Trey’s Five Reasons: Bioshock Infinite


See that author line below the title? Don’t believe that! Sometimes here at Nerd Rating we get backed up so I am doing our buddy Trey Sterling a solid and posting his five reasons to get Bioshock Infinite. Thus the title…pay attention!

On with the fun.

Photo courtesy
Photo courtesy

One week from today, gamers will finally get their hands on BioShock: Infinite, Ken Levine’s long-awaited true successor to 2007’s BioShock. After a publisher mandated numerical sequel – which lacked Levine’s input and tacked on multiplayer – and several delays, we will get to experience the next step in BioShock’s evolution as envisioned by the team at Irrational.

To be perfectly honest, only Metro: Last Light has captivated my anticipation more over the last year or so. We’re going to try a new feature out where we give five high points to our excitement over big releases, and Infinite seemed the perfect guinea pig.*

1. The Story
From the opening plane crash and the “Welcome to Rapture” reveal of the city, the original BioShock asked us if we would kindly step into silent protagonist Jack’s shoes and guide him through that underwater Hell. Infinite changes things up a little by giving us Booker, in that he speaks and has a seemingly well-crafted personality; it also presents us with an almost-constant companion in the form of Elizabeth, as opposed to Rapture’s lonely corridors. “Bring us the girl, and wipe away the debt” is about as far as I’ve allowed myself into this new tale, simply because I don’t want to spoil any surprises Columbia might hold.

2. Skyrails
If you’ve seen any trailers for Infinite, you have presumably seen Booker using these to move about; if not, why are you reading a feature about a game you haven’t seen any trailers for?! Go fix it and come back!

I am genuinely thrilled at the idea of using these roller-coaster style tracks to move between Columbia’s floating buildings, but it is also one of the areas the game could derail (intended) my expectations by not being as free-form as we’ve all been led to believe.

3. Time “Tears”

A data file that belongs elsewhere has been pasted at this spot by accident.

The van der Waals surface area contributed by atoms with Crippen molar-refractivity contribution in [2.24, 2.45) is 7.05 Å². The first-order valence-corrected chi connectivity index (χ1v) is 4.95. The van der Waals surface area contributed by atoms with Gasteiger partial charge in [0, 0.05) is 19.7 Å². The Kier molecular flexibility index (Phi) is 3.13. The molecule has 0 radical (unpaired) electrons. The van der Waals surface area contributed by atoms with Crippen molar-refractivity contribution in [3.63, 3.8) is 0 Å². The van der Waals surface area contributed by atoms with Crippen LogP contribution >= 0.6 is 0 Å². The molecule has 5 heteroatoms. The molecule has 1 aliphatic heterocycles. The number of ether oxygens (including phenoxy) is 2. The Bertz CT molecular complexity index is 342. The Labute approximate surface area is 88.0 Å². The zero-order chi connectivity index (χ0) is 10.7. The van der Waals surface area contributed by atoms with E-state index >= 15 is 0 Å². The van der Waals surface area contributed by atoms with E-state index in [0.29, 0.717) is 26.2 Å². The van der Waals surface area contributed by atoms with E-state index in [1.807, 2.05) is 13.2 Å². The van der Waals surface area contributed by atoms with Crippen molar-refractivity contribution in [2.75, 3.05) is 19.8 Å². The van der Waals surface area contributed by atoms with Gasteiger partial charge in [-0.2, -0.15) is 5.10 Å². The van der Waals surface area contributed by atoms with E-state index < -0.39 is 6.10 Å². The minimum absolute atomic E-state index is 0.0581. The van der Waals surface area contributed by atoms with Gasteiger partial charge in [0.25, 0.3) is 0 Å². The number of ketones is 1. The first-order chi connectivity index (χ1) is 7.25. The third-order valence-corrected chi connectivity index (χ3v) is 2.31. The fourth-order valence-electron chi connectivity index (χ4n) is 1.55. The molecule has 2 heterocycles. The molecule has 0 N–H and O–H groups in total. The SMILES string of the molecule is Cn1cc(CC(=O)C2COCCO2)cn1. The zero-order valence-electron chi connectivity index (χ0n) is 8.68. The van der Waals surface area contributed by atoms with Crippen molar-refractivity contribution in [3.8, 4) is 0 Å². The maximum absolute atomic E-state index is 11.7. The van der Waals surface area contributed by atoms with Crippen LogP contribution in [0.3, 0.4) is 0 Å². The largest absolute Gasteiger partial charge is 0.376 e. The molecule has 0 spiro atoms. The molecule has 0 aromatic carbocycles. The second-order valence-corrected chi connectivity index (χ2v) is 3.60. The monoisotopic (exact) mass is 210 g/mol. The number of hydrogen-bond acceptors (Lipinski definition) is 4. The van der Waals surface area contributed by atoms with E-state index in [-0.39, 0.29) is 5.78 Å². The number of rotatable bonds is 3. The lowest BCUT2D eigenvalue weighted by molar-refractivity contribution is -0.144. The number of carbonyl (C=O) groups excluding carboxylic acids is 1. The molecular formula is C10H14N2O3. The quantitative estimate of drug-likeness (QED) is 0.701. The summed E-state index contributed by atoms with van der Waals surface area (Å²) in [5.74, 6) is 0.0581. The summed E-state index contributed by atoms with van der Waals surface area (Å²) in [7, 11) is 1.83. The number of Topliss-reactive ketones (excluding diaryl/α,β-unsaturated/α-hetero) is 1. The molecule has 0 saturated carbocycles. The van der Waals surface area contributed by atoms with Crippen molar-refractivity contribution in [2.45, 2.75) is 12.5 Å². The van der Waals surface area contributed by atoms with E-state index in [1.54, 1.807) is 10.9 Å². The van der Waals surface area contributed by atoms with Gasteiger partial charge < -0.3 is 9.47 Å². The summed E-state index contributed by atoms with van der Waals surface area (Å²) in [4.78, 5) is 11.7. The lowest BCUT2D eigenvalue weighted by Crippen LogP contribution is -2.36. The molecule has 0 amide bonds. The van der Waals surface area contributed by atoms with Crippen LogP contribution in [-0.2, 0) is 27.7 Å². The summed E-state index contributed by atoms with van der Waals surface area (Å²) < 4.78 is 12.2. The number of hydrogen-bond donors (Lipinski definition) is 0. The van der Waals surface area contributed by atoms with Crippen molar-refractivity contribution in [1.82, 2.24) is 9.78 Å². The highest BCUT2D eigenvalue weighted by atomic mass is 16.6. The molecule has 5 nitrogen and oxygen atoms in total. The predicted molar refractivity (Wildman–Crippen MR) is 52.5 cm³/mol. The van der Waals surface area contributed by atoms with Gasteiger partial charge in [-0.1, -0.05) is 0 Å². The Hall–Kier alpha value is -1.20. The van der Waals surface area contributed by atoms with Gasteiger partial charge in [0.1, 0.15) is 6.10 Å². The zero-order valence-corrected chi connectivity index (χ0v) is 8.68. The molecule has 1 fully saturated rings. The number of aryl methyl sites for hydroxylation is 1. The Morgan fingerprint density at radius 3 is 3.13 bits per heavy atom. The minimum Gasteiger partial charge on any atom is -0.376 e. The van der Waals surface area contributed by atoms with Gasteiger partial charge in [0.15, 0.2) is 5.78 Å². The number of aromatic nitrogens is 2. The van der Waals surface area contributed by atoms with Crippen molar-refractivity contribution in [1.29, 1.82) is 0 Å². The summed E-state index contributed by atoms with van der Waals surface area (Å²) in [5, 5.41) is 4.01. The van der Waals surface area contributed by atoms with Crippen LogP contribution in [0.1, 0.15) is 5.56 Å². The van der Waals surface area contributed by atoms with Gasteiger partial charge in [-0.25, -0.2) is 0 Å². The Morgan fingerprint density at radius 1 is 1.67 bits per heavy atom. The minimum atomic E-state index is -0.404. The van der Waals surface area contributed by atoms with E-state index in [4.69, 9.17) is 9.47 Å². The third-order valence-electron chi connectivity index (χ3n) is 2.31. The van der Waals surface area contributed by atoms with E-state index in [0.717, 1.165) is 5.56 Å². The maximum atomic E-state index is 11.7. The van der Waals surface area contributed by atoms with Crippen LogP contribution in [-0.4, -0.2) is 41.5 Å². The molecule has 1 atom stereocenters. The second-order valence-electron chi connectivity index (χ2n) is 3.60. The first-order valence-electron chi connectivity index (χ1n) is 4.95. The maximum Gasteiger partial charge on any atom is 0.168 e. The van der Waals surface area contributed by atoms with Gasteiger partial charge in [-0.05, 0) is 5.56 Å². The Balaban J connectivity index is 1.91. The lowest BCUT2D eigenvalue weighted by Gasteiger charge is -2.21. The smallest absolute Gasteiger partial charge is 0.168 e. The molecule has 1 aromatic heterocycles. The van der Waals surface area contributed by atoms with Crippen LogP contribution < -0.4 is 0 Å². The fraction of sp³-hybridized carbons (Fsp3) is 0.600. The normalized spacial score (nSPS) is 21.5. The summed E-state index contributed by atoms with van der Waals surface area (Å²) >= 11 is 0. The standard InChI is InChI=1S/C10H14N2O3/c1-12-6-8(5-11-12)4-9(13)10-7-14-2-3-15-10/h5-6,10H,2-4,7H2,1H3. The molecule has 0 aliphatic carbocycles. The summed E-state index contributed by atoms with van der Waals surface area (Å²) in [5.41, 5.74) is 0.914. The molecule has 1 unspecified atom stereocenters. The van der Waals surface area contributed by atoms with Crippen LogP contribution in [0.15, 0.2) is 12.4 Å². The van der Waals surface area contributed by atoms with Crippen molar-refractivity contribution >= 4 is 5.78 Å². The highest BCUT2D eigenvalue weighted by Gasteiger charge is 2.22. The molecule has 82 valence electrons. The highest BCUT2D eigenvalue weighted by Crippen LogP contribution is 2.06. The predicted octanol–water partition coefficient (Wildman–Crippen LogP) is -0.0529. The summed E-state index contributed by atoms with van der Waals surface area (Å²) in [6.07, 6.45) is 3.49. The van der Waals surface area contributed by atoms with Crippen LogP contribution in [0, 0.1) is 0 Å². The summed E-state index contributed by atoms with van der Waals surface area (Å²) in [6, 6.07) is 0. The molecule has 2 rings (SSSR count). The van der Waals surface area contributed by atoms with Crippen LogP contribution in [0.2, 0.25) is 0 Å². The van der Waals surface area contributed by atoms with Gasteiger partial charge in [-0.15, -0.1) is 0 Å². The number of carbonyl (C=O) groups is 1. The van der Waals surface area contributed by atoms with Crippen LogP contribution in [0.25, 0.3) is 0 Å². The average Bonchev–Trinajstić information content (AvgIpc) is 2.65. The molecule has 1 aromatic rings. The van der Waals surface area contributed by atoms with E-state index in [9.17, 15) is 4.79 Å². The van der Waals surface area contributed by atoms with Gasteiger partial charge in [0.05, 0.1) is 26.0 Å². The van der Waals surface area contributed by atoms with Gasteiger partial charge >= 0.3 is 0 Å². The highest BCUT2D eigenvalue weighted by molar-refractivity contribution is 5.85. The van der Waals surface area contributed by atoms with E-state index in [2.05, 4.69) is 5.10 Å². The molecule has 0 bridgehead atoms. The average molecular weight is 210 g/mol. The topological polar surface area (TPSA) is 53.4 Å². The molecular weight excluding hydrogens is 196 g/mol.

This is maybe the gameplay feature I know the least about, and I’ve been intentionally keeping it that way. What I do know is this: One of Elizabeth’s abilities let’s her tear holes in space-time, allowing her to transport the two of you – and enemies too, maybe – between different places and times. She can also use it to pull weapons out of thin air, so to speak.

4. The Songbird
Anyone who remembers that first BioShock teaser from years ago can attest to the sense of awe and terror inspired by seeing a Big Daddy for the first time. Games of a certain ilk thrive on having such enemies in them, enemies who present such an initial threat to the player that running is the only sensible solution. Half-Life 2’s striders, Metro’s librarians, and Fallout’s super-mutant behemoths are some prime examples. In addition to being terrifying, the Songbird has the added bonus of having unknown motivations that might, when all is said and done, make us question just who the real monster is.

5. Open-Ended Gameplay
It’s become commonplace these days for games in every genre to include some form of upgrade system, wither for your skills, your gear, or both. Yet few achieve the desired result of letting a player genuinely choose how they want to play; the most recent successes are probably Dishonored and Far Cry 3. The original BioShock was another example; to this day, I rarely meet people who played through it using the same weapons and plasmids I saw as indispensable. With the addition of Columbia’s open design and Elizabeth’s talents, here’s hoping Infinite stacks up.

The Final Expectation
When I pick up BioShock: Infinite next week, I plan on jumping into a historical thriller disguised as a shooter, with some heavy sci-fi themes to boot. I don’t expect any one fight to ever feel exactly like another, I expect to occasionally be terrified and hopelessly outmatched, and at least once I expect each character to do something that makes me loathe them even as I root for their success. Oh, and at least once I expect to use the skyrails to land on a zeppelin, set that zeppelin on fire, and then go sliding away as it crashes to the ground so very far below.

*That’s a total lie; Tomb Raider was supposed to be my first one, but I might have… not done it. As is evidenced by the inexistence of an article entitled “Trey’s Five Reasons: Tomb Raider.”


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